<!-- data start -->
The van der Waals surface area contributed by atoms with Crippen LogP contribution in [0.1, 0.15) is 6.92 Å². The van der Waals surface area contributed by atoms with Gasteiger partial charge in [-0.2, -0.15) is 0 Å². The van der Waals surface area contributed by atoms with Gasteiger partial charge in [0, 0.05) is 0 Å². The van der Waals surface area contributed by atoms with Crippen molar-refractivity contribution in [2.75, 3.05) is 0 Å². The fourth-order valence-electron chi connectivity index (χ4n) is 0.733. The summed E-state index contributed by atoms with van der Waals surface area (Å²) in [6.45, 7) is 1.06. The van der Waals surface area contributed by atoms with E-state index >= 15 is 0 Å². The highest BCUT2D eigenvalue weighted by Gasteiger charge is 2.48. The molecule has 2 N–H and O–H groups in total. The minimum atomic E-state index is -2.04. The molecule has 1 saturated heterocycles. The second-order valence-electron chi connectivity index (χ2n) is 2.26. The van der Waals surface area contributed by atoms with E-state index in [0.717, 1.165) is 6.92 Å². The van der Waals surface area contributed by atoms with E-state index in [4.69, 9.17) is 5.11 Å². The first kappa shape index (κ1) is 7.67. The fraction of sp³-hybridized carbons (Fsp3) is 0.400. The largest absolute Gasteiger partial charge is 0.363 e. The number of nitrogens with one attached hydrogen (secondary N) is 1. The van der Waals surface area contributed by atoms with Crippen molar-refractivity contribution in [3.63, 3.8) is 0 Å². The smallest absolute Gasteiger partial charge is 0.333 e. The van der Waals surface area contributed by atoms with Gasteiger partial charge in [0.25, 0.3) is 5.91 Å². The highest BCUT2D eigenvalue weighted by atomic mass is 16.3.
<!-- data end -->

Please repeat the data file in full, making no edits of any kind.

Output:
The van der Waals surface area contributed by atoms with Crippen LogP contribution in [0.1, 0.15) is 6.92 Å². The van der Waals surface area contributed by atoms with Gasteiger partial charge in [-0.2, -0.15) is 0 Å². The van der Waals surface area contributed by atoms with Gasteiger partial charge in [0, 0.05) is 0 Å². The van der Waals surface area contributed by atoms with Crippen molar-refractivity contribution in [2.75, 3.05) is 0 Å². The fourth-order valence-electron chi connectivity index (χ4n) is 0.733. The summed E-state index contributed by atoms with van der Waals surface area (Å²) in [6.45, 7) is 1.06. The van der Waals surface area contributed by atoms with E-state index >= 15 is 0 Å². The highest BCUT2D eigenvalue weighted by Gasteiger charge is 2.48. The molecule has 2 N–H and O–H groups in total. The minimum atomic E-state index is -2.04. The molecule has 1 saturated heterocycles. The second-order valence-electron chi connectivity index (χ2n) is 2.26. The van der Waals surface area contributed by atoms with E-state index in [0.717, 1.165) is 6.92 Å². The van der Waals surface area contributed by atoms with E-state index in [4.69, 9.17) is 5.11 Å². The first kappa shape index (κ1) is 7.67. The fraction of sp³-hybridized carbons (Fsp3) is 0.400. The largest absolute Gasteiger partial charge is 0.363 e. The number of nitrogens with one attached hydrogen (secondary N) is 1. The van der Waals surface area contributed by atoms with Crippen molar-refractivity contribution in [3.63, 3.8) is 0 Å². The smallest absolute Gasteiger partial charge is 0.333 e. The van der Waals surface area contributed by atoms with Gasteiger partial charge in [0.25, 0.3) is 5.91 Å². The highest BCUT2D eigenvalue weighted by atomic mass is 16.3.